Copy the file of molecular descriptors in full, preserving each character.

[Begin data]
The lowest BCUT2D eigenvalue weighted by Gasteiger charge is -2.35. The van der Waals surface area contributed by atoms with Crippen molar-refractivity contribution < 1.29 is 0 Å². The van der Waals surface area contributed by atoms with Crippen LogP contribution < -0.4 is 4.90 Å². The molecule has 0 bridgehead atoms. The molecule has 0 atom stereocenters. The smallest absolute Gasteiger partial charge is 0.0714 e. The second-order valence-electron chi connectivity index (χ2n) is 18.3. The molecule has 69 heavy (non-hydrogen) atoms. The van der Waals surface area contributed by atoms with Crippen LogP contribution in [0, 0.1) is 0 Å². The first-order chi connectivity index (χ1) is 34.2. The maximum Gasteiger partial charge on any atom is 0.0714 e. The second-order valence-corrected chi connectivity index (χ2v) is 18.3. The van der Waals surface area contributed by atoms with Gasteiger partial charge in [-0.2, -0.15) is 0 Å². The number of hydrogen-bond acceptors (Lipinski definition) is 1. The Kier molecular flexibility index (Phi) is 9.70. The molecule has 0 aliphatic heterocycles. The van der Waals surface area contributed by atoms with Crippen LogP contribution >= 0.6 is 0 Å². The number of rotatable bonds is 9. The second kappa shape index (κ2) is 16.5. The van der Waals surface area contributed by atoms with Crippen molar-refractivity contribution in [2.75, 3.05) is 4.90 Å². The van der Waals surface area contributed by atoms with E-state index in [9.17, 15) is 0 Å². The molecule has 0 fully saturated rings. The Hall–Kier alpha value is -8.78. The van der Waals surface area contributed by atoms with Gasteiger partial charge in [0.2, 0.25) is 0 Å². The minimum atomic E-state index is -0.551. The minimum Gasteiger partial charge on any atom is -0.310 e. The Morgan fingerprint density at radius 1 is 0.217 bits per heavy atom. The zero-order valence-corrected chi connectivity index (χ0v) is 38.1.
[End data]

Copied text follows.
The lowest BCUT2D eigenvalue weighted by Gasteiger charge is -2.35. The van der Waals surface area contributed by atoms with Crippen molar-refractivity contribution < 1.29 is 0 Å². The van der Waals surface area contributed by atoms with Crippen LogP contribution < -0.4 is 4.90 Å². The molecule has 0 bridgehead atoms. The molecule has 0 atom stereocenters. The smallest absolute Gasteiger partial charge is 0.0714 e. The second-order valence-electron chi connectivity index (χ2n) is 18.3. The molecule has 69 heavy (non-hydrogen) atoms. The van der Waals surface area contributed by atoms with Crippen LogP contribution in [0, 0.1) is 0 Å². The first-order chi connectivity index (χ1) is 34.2. The maximum Gasteiger partial charge on any atom is 0.0714 e. The second-order valence-corrected chi connectivity index (χ2v) is 18.3. The van der Waals surface area contributed by atoms with Gasteiger partial charge in [-0.2, -0.15) is 0 Å². The number of hydrogen-bond acceptors (Lipinski definition) is 1. The Kier molecular flexibility index (Phi) is 9.70. The molecule has 0 aliphatic heterocycles. The van der Waals surface area contributed by atoms with Crippen LogP contribution >= 0.6 is 0 Å². The number of rotatable bonds is 9. The second kappa shape index (κ2) is 16.5. The van der Waals surface area contributed by atoms with Crippen molar-refractivity contribution in [2.75, 3.05) is 4.90 Å². The van der Waals surface area contributed by atoms with E-state index in [9.17, 15) is 0 Å². The molecule has 0 fully saturated rings. The Hall–Kier alpha value is -8.78. The van der Waals surface area contributed by atoms with Gasteiger partial charge in [0.2, 0.25) is 0 Å². The minimum atomic E-state index is -0.551. The minimum Gasteiger partial charge on any atom is -0.310 e. The Morgan fingerprint density at radius 1 is 0.217 bits per heavy atom. The zero-order valence-corrected chi connectivity index (χ0v) is 38.1.